Re: Dancing "a la Levenberg-Marquardt" to get the best Logistic Model.

*To*: mathgroup at smc.vnet.net*Subject*: [mg124853] Re: Dancing "a la Levenberg-Marquardt" to get the best Logistic Model.*From*: Ray Koopman <koopman at sfu.ca>*Date*: Thu, 9 Feb 2012 05:41:30 -0500 (EST)*Delivered-to*: l-mathgroup@mail-archive0.wolfram.com*References*: <jgtjaa$6gc$1@smc.vnet.net>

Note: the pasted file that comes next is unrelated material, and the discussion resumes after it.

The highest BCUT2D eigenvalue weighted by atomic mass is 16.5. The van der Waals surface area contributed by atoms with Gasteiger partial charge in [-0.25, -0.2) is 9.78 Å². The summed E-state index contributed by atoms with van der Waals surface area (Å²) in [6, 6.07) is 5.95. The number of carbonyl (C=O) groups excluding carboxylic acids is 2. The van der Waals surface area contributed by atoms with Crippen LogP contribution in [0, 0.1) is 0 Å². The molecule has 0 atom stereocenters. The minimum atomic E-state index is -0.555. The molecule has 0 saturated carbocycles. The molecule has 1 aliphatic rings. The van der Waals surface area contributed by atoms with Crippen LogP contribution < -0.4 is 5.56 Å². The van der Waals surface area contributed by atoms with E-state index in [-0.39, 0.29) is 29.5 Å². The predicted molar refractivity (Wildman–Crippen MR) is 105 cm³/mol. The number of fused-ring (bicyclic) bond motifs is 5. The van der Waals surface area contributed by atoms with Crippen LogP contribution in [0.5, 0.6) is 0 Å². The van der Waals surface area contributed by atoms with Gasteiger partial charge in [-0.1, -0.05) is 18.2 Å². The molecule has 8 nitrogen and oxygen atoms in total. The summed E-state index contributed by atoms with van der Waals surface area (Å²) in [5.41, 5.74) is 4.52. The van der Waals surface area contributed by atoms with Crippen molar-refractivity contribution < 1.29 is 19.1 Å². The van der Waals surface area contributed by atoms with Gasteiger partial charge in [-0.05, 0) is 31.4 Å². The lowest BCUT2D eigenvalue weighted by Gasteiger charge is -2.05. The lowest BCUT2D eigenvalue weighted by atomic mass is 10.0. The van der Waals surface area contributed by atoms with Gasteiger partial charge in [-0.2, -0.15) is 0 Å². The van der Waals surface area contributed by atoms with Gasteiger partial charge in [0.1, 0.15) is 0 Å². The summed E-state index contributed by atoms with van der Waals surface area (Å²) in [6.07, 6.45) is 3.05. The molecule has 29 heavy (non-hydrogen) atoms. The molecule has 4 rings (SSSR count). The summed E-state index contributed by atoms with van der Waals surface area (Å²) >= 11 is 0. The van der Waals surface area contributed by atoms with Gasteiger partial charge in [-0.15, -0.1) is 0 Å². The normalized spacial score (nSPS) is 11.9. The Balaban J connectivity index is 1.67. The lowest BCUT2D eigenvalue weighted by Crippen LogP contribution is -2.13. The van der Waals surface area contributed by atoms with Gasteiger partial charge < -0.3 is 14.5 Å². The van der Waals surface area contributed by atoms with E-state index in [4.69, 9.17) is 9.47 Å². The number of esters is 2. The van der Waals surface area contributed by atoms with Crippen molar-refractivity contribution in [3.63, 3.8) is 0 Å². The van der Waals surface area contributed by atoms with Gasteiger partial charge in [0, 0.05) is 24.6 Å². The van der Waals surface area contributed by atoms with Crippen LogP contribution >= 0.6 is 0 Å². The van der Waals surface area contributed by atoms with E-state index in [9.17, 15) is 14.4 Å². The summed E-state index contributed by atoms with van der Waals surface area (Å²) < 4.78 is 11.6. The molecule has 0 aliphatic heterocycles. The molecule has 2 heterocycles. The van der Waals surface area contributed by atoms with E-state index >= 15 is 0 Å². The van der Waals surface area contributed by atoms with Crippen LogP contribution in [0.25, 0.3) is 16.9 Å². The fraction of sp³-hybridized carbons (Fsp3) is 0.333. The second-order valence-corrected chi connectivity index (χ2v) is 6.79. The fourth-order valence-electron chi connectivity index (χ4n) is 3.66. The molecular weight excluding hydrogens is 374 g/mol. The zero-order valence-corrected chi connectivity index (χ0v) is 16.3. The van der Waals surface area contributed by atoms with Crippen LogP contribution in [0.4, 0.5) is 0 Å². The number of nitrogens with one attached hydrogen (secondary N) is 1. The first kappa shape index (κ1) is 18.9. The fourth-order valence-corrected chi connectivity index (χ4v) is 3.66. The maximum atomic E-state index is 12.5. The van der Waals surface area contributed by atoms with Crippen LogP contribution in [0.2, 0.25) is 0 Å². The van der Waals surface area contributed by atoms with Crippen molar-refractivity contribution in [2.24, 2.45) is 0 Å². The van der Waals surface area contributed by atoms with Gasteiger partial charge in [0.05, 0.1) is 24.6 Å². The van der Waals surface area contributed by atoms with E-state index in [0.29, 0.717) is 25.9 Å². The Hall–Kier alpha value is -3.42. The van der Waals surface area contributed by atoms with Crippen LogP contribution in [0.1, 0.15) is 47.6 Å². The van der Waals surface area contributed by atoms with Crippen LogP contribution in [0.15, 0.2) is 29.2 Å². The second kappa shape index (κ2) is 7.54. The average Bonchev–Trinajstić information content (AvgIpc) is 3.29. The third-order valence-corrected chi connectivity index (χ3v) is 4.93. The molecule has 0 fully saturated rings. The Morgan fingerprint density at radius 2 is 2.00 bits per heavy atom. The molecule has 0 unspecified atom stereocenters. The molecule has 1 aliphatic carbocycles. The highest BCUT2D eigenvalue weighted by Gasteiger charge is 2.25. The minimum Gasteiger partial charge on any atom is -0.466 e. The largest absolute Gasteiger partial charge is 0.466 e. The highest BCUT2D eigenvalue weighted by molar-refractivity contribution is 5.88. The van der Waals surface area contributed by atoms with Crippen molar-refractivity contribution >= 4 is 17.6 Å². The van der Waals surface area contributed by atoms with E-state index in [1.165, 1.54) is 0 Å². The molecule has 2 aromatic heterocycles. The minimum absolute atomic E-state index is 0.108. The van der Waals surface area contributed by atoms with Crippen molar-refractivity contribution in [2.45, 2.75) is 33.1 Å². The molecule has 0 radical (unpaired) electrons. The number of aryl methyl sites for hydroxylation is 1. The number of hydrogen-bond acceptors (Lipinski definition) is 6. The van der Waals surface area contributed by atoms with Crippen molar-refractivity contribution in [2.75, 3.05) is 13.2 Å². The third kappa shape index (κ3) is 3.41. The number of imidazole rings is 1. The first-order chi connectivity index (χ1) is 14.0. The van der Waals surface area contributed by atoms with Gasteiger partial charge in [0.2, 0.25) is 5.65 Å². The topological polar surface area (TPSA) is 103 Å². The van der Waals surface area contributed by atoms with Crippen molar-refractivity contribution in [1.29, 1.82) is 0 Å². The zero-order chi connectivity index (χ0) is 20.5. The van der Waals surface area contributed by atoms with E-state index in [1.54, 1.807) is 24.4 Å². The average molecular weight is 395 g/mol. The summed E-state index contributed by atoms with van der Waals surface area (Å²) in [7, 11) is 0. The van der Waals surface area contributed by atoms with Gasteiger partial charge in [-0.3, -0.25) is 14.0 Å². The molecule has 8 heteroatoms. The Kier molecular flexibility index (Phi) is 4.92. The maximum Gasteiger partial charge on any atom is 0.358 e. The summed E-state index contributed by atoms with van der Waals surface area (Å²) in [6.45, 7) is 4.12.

On Feb 8, 2:38 am, Gilmar Rodriguez-pierluissi <peacen... at yahoo.com> wrote: > Dear Math Group: > (**I start with the following population values between 1972 to 2008:**) > In[2]:= popvalues = {217928, 219129, 221577, 227481, 231748, 233514, > 232857, 233664, 235228, 240526, 243310, 249587, 250128, 253383, > 257751, 261999, 258229, 262567, 263272, 267643, 272468, 274035, > 276154, 278323, 282606, 289505, 295243, 293956, 294410, 296399, > 297382, 298289, 299248, 296785, 299359, 300184, 299993}; > In[3]:= L = Length[popvalues]; > (** The highest (projected) value that the population can reach is: **) > In[4]:= pop2020 = 304909; > (** Assemble the data to do build a "scatter plot" **) > In[5]:= popvalues2D = > Join[Table[{i, popvalues[[i]]}, {i, 1, L}], {{49, pop2020}}]; > In[6]:= plt1 = ListPlot[popvalues2D] > Out[6]= (** Plot ommited **) > (** Let: **) > In[7]:= K = pop2020 > Out[7]= 304909 > In[8]:= > Subscript[P, 1] = popvalues[[1]] > Out[8]= 217928 > (** I'm attempting to use a Population Logistic model similar to one \ > found in (where else?) Wikipedia:http://en.wikipedia.org/wiki/Logistic_functionunder the title: "In \ > ecology: modeling population growth". **) > (** Since I need this model to satisfy Logistic[1]= Subscript[P, 1] \ > and Lim t -> Infinity Logistic[t] = K; I came up with the following \ > version of the Logistic Model to handle the above data set \ > appropriately: **) > (** Logistic[t_]=(K Subscript[P, 1]Exp[rt])/(K Exp[r]+ Subscript[P, \ > 1](Exp[er]-Exp[r])); **) > (** If you inspect this model ("by hand") you will see that \ > Logistic[1]= Subscript[P, 1] (the first population data point). Using \ > L'Hopital's Rule; one can show that Lim t -> Infinity (Logistic[t]) = \ > K; by taking the derivative of the numerator and denominator with \ > respect to t and performing the appropriate cancellations. Again; K \ > is the highest value that the population can reach "by design". **) > (** Logistic[t_]=(Subscript[P, 1] E^(r*t))/(E^r+ Subscript[P, 1] \ > (E^(r*t)- E^r)/K); **) > (** The model is equivalent to: **)\[AliasDelimiter] > In[13]:= Logistic[t_] = ( Subscript[P, 1] Exp[r t])/( > Exp[r] + Subscript[P, 1] (Exp[r t] - Exp[r])/K); > (** I' m expecting Logistic[1] = 217928 and indeed : ) > In[14]:= Logistic[1] > Out[14]= 217928 > (** but, unfortunately; **) > In[16]:= Limit[Logistic[t], t -> Infinity] > Out[16]= Limit[(217928 E^(r t))/( > E^r + (217928 (-E^r + E^(r t)))/304909), t -> \[Infinity]] > (** and: **) > In[15]:= Logistic[49] > Out[15]= > = (217928 E^(49 r))/(E^r + (217928 (-E^r + E^(49 r)))/304909) > (** I can see the the function Logistic[t] requires to be "herded" \ > (somehow) so that cancellations of terms can take place. Perhaps \ > using "Hold[]" and "ReleaseHold[]; I just don't know how. **) > (** I need to overcome the above hurdle before evaluating: **) > logisticnlm = NonlinearModelFit[popvalues2D, Logistic[t, r], {r}, t] > (** I want to use the initial point Subscript[P, 1] and end point \ > Subscript[P, 49] as "pivot points" and use NonlinearModelFit to get \ > the Best Fit Non-Linear Regression via a "dance a la Levenberg-Marquardt" \ > similar to the dance shown here:http://www.numerit.com/samples/nlfit/doc.htm**) > (** Thank you for your help! **) Your function has only three parameters. You're using one of them to force the curve to pass through the first data point, and another to set the limit as t -> oo. The remaining parameter controls how fast the curve approaches the limit. The only way to get the curve to pass through the point {49,K} would be to take r so large that 49r = oo, which would make the curve pass far above all the intervening data points. Something's wrong with the theory -- pick one or more of: 304909 is wrong, or 2020 is wrong, or the logistic form is wrong.